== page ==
COPD patients continue to suffer uncontrolled symptoms and exacerbations despite treatment with combination products which may contain inhaled corticosteroids, long acting muscarinic antagonists, and long acting ß-agonists. Depending on the severity, the management of AECOPD includes oral steroids and may include additional bronchodilators and antibiotics.5
Exacerbations often result in incomplete recovery and result in significantly increased morbidity and mortality. Hospitalization may be required for severe exacerbations.6 The occurrence of an exacerbation greatly increases the likelihood of a further exacerbation within the following 6 months and creates a significant financial burden to healthcare systems.7,8
PULMATRiX is developing PUR1800 for the treatment of AECOPD.
PUR1800 is a Narrow Spectrum Kinase Inhibitor (NSKI) engineered with iSPERSE™, and targets p38 MAP kinases (p38MAPK), Src kinases, and Syk kinases,10 which play critical roles in chronic inflammation and airway remodeling in patients with COPD.11-13
Learn more about PUR1800
Small, dense, and dispersible particles for highly efficient delivery of respiratory and non-respiratory therapies via the respiratory system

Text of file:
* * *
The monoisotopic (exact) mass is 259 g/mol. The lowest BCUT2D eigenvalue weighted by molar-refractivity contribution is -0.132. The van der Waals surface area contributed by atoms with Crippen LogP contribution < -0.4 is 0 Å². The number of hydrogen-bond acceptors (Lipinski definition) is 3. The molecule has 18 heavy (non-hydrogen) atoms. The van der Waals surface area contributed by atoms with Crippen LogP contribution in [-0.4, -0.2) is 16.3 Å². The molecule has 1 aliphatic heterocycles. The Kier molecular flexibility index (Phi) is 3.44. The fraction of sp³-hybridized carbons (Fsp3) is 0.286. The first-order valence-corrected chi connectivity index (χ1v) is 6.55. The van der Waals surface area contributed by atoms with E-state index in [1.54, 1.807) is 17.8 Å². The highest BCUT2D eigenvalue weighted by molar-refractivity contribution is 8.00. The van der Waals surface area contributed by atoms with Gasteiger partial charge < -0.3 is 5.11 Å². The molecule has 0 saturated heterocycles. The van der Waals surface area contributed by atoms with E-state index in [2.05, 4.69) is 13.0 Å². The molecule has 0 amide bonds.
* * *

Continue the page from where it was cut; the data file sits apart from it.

References: 1. Kousha M, Tadi R, and Soubani AO. Pulmonary aspergillosis: a clinical review. Eur Respir Rev. 2011;20(121):156-174. 2. Patterson K, Strek ME. Allergic bronchopulmonary aspergillosis. Proc Am Thorac Soc. 2010;7(3):237-244. 3. Agarwal R, Chakrabarti A, Shah A, et al. Allergic bronchopulmonary aspergillosis: review of literature and proposal of new diagnostic and classification criteria. Clin Exp Allergy. 2013;43(8):850-873. 4. Singh D, Agusti A, Anzueto A, et al. Global Strategy for the Diagnosis, Management and Prevention of Chronic Obstructive Lung Disease: the GOLD science committee report 2019. Eur Respir J. 2019;53(5):1900164. 5. Anzenuto A. Primary care management of chronic obstructive pulmonary disease to reduce exacerbations and their consequences. Am J Med Sci. 2010;340(4):309-318. 6. Ko FW, et al. Acute exacerbation of COPD. Respirology. 2016;21:1152-1165. 7. Celli BR and Barnes PJ. Exacerbations of chronic obstructive pulmonary disease. Eur Respir J. 2007;29:1224–1238. 8. Seemungal TAR, Donaldson GC, Bhowmik A, et al. Time course and recovery of exacerbations in patients with chronic obstructive pulmonary disease. Am J Resp Crit Care Med. 2000;161:1608-1613. 9. Data on file. PULMATRiX: Lexington, MA. 10. Curran AK, Charron C, Russel P, et al. PUR1800 (RV1162), a novel narrow spectrum kinase inhibitor, but not fluticasone, reduces TNFα-induced cytokine release by primary bronchial epithelial cells from healthy volunteers and COPD patients. Presented at: ERS International Congress; Paris, FRA: September 2018. 11. Barnes PJ. Kinases as novel therapeutic targets in asthma and chronic obstructive pulmonary disease. Pharmacol Rev. 2016;68:788-815. 12. Geraghty P, Hardigan A, Foronjy RF. Cigarette smoke activated the proto-oncogene c-Src to promote airway inflammation and lung tissue destruction. Am J Respir Cell Mol Biol. 2013;50(3):559-570. 13. Angata T, Ishii T, Motegi T, et al. Loss of siglec-14 reduces the risk of chronic obstructive pulmonary disease exacerbation. Cell Mol Life Sci. 2013;70(17):3199-3210.